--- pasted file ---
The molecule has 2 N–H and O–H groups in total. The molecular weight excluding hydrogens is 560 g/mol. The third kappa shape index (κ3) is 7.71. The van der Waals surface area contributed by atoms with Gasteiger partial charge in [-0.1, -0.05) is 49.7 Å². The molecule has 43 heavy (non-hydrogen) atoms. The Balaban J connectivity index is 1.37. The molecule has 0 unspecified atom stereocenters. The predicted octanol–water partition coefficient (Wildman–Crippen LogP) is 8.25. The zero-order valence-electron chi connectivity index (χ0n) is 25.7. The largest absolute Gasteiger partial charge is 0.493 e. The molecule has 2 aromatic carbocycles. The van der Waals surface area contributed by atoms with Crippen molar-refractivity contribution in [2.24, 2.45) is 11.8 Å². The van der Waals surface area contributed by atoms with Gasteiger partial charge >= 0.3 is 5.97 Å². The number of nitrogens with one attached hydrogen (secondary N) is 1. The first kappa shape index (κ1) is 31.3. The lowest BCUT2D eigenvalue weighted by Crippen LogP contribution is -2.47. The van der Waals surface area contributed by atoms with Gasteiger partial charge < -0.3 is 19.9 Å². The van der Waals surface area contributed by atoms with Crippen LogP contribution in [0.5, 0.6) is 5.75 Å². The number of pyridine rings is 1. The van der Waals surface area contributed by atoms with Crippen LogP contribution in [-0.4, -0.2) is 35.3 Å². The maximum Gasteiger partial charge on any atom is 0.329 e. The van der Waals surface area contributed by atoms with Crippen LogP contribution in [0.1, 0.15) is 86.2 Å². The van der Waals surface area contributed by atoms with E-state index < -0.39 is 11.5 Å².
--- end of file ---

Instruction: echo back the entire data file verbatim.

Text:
The molecule has 2 N–H and O–H groups in total. The molecular weight excluding hydrogens is 560 g/mol. The third kappa shape index (κ3) is 7.71. The van der Waals surface area contributed by atoms with Gasteiger partial charge in [-0.1, -0.05) is 49.7 Å². The molecule has 43 heavy (non-hydrogen) atoms. The Balaban J connectivity index is 1.37. The molecule has 0 unspecified atom stereocenters. The predicted octanol–water partition coefficient (Wildman–Crippen LogP) is 8.25. The zero-order valence-electron chi connectivity index (χ0n) is 25.7. The largest absolute Gasteiger partial charge is 0.493 e. The molecule has 2 aromatic carbocycles. The van der Waals surface area contributed by atoms with Crippen molar-refractivity contribution in [2.24, 2.45) is 11.8 Å². The van der Waals surface area contributed by atoms with Gasteiger partial charge >= 0.3 is 5.97 Å². The number of nitrogens with one attached hydrogen (secondary N) is 1. The first kappa shape index (κ1) is 31.3. The lowest BCUT2D eigenvalue weighted by Crippen LogP contribution is -2.47. The van der Waals surface area contributed by atoms with Gasteiger partial charge < -0.3 is 19.9 Å². The van der Waals surface area contributed by atoms with Crippen LogP contribution in [0.5, 0.6) is 5.75 Å². The number of pyridine rings is 1. The van der Waals surface area contributed by atoms with Crippen LogP contribution in [-0.4, -0.2) is 35.3 Å². The maximum Gasteiger partial charge on any atom is 0.329 e. The van der Waals surface area contributed by atoms with Crippen LogP contribution in [0.1, 0.15) is 86.2 Å². The van der Waals surface area contributed by atoms with E-state index < -0.39 is 11.5 Å².